The UK's biggest remaining payday loan provider is to close, with thousands of complaints about its lending still unresolved.
QuickQuid's owner, US-based Enova, says it will leave the UK market "due to regulatory uncertainty".
Compensation claims have been made from customers who said they were given loans they could not afford to repay.
It is the latest firm offering short-term, high-interest loans to close after regulations were tightened.
QuickQuid has been the biggest payday lender in the UK for the past few years. It was bigger than household name Wonga even before the latter folded in August last year. The Money Shop closed earlier this year.
'Sometimes you don't have any other choice'
Kenneth Barker took out 11 consecutive loans in less than a year when he was a barman in Essex in 2012.
"The initial one was for £100. I paid back £160, but then needed a £150 loan to tide me over for the next month. It gradually worsened," said the 28-year-old, who now lives in Leeds.
"To be honest, I knew what I was getting myself into, but sometimes you don't have any other choice."
He submitted a complaint nine months ago, claiming he was given unaffordable loans, and was offered £50 in compensation by the company.
He said: "I then went to the financial ombudsman. That was accepted and I was offered £2,000. I was told I'd get it within 28 days. I'm hoping I will still get that money!
"I have no idea how this is going to proceed or whether I will receive this money."
Despite waiting for his compensation, he said he was pleased that a business such as QuickQuid would be closing.
QuickQuid is one of the brand names of CashEuroNet UK, which also runs On Stride - a provider of longer-term, larger loans and previously known as Pounds to Pocket.
"Over the past several months, we worked with our UK regulator to agree upon a sustainable solution to the elevated complaints to the UK Financial Ombudsman, which would enable us to continue providing access to credit," said Enova boss David Fisher.
"While we are disappointed that we could not ultimately find a path forward, the decision to exit the UK market is the right one for Enova and our shareholders."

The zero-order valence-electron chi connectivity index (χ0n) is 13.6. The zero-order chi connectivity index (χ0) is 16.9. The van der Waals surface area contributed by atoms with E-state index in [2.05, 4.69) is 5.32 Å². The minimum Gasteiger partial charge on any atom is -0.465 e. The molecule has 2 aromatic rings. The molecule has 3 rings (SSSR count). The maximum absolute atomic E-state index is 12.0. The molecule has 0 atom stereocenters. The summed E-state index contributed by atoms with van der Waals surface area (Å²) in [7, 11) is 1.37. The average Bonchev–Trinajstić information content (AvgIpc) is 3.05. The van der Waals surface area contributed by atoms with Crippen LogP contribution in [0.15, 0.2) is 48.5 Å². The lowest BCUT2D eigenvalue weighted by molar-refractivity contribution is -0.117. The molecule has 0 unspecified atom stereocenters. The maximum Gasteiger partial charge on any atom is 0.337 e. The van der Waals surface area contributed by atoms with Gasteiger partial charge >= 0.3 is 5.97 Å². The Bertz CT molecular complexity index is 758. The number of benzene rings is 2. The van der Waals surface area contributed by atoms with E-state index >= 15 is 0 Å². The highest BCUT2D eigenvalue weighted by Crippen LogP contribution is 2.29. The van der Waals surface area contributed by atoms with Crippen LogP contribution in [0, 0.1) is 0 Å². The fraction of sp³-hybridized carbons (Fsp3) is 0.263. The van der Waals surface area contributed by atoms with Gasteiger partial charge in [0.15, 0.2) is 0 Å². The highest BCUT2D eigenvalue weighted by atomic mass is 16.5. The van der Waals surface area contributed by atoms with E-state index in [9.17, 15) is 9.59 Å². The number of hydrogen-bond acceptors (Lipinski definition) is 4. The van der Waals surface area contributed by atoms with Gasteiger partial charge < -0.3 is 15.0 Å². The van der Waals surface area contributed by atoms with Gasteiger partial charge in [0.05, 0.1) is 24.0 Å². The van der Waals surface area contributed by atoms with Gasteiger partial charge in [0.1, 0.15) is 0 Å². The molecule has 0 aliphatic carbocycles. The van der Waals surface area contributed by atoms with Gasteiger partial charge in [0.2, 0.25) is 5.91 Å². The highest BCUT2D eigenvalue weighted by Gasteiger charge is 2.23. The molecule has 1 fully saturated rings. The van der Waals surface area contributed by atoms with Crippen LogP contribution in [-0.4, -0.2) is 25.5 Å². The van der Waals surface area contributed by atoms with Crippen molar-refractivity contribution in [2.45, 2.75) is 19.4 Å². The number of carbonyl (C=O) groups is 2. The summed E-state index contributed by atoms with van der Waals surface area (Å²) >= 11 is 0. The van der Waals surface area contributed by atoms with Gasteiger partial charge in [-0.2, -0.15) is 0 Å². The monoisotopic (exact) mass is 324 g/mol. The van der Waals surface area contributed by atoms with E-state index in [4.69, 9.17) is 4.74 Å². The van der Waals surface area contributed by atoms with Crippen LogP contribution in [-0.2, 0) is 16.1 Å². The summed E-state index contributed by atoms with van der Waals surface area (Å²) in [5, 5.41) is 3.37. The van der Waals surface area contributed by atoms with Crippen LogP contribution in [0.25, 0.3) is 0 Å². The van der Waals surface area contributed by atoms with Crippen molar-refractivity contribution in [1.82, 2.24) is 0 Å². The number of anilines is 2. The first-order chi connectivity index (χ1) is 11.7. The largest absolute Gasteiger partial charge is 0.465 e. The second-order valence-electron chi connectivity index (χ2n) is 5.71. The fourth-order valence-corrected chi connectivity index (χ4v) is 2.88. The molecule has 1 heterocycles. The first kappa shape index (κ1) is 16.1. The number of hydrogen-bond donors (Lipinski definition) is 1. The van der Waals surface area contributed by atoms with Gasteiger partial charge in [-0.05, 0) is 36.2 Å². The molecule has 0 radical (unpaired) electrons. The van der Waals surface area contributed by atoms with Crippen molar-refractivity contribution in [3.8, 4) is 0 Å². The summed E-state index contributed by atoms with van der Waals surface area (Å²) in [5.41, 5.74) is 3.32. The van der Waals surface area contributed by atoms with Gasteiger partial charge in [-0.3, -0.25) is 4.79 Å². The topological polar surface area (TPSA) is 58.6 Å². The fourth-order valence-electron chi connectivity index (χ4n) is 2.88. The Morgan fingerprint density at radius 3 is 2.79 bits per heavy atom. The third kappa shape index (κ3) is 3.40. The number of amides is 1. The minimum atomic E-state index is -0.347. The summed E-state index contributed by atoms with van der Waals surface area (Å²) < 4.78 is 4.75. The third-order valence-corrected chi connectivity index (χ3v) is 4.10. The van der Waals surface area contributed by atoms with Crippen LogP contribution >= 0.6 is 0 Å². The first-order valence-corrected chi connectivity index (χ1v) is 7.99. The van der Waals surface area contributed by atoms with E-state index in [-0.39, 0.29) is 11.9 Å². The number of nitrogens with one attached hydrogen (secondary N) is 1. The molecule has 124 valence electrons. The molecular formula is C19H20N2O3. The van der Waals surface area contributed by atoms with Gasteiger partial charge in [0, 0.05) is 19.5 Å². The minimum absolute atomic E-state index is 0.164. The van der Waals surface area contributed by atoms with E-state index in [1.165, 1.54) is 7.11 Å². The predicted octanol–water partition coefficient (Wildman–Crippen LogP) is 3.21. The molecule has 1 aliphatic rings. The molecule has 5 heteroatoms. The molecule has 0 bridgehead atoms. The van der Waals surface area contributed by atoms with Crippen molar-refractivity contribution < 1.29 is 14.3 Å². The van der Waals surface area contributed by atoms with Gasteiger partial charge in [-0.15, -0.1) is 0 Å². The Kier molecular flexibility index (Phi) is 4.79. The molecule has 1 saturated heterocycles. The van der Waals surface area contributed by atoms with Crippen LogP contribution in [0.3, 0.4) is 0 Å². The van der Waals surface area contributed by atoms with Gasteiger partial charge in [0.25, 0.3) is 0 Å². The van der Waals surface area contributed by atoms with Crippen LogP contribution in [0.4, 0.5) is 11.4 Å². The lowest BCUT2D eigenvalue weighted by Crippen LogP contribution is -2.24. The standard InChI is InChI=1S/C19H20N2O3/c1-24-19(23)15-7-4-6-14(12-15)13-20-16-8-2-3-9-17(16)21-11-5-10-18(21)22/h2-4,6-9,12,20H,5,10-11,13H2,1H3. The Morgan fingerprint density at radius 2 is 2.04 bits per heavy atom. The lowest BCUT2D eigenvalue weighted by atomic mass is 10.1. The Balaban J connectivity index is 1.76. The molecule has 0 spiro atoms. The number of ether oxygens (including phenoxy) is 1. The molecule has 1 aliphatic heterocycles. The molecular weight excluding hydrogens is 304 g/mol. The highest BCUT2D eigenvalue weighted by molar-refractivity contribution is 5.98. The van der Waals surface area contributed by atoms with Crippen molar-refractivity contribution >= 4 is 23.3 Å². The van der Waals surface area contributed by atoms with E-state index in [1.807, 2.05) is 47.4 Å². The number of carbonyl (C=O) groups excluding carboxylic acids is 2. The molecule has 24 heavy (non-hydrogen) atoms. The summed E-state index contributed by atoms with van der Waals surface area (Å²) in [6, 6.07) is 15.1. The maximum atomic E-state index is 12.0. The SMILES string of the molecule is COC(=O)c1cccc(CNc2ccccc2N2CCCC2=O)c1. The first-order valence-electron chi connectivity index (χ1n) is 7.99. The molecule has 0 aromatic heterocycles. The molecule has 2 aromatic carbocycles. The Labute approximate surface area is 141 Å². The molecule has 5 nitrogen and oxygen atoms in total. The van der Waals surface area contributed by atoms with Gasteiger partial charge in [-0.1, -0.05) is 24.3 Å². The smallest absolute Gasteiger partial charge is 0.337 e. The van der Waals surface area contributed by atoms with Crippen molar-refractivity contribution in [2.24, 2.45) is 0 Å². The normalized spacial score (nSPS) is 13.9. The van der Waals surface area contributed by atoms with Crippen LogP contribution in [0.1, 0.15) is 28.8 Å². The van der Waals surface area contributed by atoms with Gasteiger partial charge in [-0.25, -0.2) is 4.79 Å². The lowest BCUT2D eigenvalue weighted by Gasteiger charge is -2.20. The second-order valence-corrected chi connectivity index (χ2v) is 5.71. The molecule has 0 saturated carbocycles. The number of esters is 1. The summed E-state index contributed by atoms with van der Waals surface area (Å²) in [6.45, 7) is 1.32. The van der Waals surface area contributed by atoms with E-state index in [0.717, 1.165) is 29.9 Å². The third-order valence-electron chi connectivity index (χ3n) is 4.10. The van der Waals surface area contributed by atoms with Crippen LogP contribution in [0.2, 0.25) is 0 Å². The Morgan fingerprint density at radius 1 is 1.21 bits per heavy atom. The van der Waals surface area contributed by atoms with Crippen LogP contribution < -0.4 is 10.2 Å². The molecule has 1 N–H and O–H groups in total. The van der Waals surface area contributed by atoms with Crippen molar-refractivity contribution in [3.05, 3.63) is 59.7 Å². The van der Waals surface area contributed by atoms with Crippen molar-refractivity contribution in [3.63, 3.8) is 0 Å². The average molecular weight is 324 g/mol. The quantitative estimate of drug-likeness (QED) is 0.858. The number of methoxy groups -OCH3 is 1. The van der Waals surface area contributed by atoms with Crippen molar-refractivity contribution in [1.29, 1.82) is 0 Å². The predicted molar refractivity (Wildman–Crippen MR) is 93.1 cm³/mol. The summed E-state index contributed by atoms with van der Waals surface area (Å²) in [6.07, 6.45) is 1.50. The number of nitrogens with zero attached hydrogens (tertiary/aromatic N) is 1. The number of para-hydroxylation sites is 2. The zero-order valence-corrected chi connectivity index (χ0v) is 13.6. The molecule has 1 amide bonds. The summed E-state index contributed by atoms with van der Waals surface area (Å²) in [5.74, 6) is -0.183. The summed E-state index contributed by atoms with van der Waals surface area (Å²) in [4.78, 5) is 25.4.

New rules brought in five years ago limited the interest rates and fees payday lenders can charge and introduced enhanced affordability checks. Since then there has been a wave of complaints from customers who say they were mis-sold loans they could not afford.
QuickQuid has been facing as many as 10,000 or more outstanding complaints from borrowers.
Such legacy loan complaints, many of which came via claims management companies, were the key reason for the demise of Wonga last year.
Do I stop making repayments?
The closure of QuickQuid might lead some to think their loan is invalid - but it is not.
"While you may be tempted to stop your repayments, it is crucial to keep to your regular schedule, because if you have entered into a loan agreement you must fulfil it," said Caroline Siarkiewicz, acting chief executive at the Money and Pensions Service.
"If you miss any repayments you could be hit by fees and additional charges, and it could also harm your credit rating."
Those who are owed money in compensation must wait to see what the next move is for the business.
The Money Advice Service website has a guide on alternatives to payday loans.
As well as historic complaints, QuickQuid was also the subject of compensation claims for more recent loans.
The UK's Financial Ombudsman Service said that it had received 3,165 cases against CashEuroNet in the first half of the year. It was the second most-complained about company in the banking and credit sector during that six months.
The ombudsman upheld 59% of cases against the company during the same period, but a backlog of cases is thought to have built up.
Anyone with eligible complaints who is entitled to compensation will now see the level of any payouts depend on the process of closing the company.
Debt adviser Sara Williams, who writes the Debt Camel blog, said: "I feel incredibly sorry for those people with complaints that they may have had in with the ombudsman for years.
"The current system does not give adequate protection for these borrowers."